The herbarium itself is a dynamic creature: Some 300,000 specimens have yet to be mounted — a task aided by a team of volunteers — and the collection grows by as much as 40,000 fresh specimens annually. They are collected by scientists at the Smithsonian and other institutions around the world.
The age of the independent amateur collector, once a key source of specimens, is on the wane because wild collected plants need permits from their countries of origin “and the permitting has become such an issue,” Dorr said. “We aren’t seeing so many casual collectors.”
The herbarium’s biggest shift in the 21st century is the current multiyear digitization of the specimens, laboriously imaged sheet by sheet.
When it came time recently to photograph the 1 millionth specimen, Dorr turned to a historically significant plant that demonstrates how the collection connects science to history.
The Cinchona micrantha was collected in Peru in 1944 by botanist W.H. Hodge. He was part of a team searching for an alternative source of quinine, the antimalarial needed by Allied troops in the war with Japan. The Japanese had seized major Dutch plantations of cinchona on the Indonesian island of Java in 1942. (The cinchona has another useful relative, the coffee plant.)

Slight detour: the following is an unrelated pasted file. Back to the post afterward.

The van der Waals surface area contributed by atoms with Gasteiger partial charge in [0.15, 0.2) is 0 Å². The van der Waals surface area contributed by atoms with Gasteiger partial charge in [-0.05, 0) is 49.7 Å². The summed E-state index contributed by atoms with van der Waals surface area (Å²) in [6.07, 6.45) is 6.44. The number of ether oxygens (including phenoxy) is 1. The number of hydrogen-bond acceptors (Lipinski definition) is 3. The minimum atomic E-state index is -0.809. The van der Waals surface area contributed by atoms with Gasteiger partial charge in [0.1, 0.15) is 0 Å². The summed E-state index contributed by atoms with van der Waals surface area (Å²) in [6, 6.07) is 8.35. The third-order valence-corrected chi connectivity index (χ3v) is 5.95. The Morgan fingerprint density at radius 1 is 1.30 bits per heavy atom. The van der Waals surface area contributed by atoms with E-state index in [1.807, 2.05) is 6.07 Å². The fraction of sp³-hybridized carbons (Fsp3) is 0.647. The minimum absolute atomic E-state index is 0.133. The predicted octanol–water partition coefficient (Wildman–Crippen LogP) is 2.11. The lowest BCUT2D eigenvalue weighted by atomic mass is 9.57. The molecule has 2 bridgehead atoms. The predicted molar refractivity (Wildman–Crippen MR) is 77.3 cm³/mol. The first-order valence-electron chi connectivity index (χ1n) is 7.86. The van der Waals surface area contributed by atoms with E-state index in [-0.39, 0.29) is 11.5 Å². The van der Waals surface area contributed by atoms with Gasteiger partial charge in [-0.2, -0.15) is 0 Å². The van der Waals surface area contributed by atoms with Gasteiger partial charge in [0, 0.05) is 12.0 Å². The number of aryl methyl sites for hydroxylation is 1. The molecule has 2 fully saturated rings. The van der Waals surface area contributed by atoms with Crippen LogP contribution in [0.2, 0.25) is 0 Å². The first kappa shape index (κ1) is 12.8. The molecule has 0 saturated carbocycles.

The digital database will permit researchers to examine the collection remotely but also put the herbarium to use in ways inconceivable before. Linking the images to optical technology will allow the comparison of millions of specimens to find hidden patterns and relationships. “We can start to ask questions we haven’t asked before,” Dorr said.
Other aspects of the herbarium will never change, it is hoped. In an office overlooking 12th Street, botanical illustrator Alice Tangerini sits at a drafting table. Her job is to take the two-dimensional specimens and create line drawings that bring them back to voluminous life. Her drawings are assembled into plates for scientific journals.
“I’ve worked here since 1972. It’s the job you love,” she said. “People don’t really leave here.”